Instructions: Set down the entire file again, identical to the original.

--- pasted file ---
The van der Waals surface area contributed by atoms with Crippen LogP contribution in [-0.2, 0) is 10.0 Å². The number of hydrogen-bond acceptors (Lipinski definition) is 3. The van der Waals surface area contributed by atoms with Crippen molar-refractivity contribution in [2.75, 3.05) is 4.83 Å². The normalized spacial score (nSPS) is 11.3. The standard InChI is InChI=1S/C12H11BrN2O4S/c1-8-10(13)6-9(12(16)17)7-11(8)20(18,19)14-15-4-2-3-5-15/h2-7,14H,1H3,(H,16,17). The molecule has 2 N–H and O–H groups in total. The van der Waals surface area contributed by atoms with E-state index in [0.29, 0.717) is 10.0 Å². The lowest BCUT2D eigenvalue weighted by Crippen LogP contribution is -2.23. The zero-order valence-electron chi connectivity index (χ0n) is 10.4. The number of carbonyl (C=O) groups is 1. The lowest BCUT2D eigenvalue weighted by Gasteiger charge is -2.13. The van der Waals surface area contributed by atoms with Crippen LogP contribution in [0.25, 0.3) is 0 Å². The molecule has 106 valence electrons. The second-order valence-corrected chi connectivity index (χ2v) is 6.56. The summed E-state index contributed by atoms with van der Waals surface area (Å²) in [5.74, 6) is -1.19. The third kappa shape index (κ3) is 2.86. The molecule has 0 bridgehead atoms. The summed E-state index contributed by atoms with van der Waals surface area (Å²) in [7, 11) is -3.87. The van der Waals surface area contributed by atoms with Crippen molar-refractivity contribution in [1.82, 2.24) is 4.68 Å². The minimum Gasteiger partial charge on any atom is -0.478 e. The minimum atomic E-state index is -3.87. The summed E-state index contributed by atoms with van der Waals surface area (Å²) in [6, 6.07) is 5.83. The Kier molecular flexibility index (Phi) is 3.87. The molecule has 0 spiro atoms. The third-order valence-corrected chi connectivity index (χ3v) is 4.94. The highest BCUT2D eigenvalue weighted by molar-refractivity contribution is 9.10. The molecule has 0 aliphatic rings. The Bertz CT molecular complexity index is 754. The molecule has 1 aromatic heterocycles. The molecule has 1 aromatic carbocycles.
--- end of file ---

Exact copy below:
The van der Waals surface area contributed by atoms with Crippen LogP contribution in [-0.2, 0) is 10.0 Å². The number of hydrogen-bond acceptors (Lipinski definition) is 3. The van der Waals surface area contributed by atoms with Crippen molar-refractivity contribution in [2.75, 3.05) is 4.83 Å². The normalized spacial score (nSPS) is 11.3. The standard InChI is InChI=1S/C12H11BrN2O4S/c1-8-10(13)6-9(12(16)17)7-11(8)20(18,19)14-15-4-2-3-5-15/h2-7,14H,1H3,(H,16,17). The molecule has 2 N–H and O–H groups in total. The van der Waals surface area contributed by atoms with E-state index in [0.29, 0.717) is 10.0 Å². The lowest BCUT2D eigenvalue weighted by Crippen LogP contribution is -2.23. The zero-order valence-electron chi connectivity index (χ0n) is 10.4. The number of carbonyl (C=O) groups is 1. The lowest BCUT2D eigenvalue weighted by Gasteiger charge is -2.13. The van der Waals surface area contributed by atoms with Crippen LogP contribution in [0.25, 0.3) is 0 Å². The molecule has 106 valence electrons. The second-order valence-corrected chi connectivity index (χ2v) is 6.56. The summed E-state index contributed by atoms with van der Waals surface area (Å²) in [5.74, 6) is -1.19. The third kappa shape index (κ3) is 2.86. The molecule has 0 bridgehead atoms. The summed E-state index contributed by atoms with van der Waals surface area (Å²) in [7, 11) is -3.87. The van der Waals surface area contributed by atoms with Crippen molar-refractivity contribution in [1.82, 2.24) is 4.68 Å². The minimum Gasteiger partial charge on any atom is -0.478 e. The minimum atomic E-state index is -3.87. The summed E-state index contributed by atoms with van der Waals surface area (Å²) in [6, 6.07) is 5.83. The Kier molecular flexibility index (Phi) is 3.87. The molecule has 0 spiro atoms. The third-order valence-corrected chi connectivity index (χ3v) is 4.94. The highest BCUT2D eigenvalue weighted by molar-refractivity contribution is 9.10. The molecule has 0 aliphatic rings. The Bertz CT molecular complexity index is 754. The molecule has 1 aromatic heterocycles. The molecule has 1 aromatic carbocycles.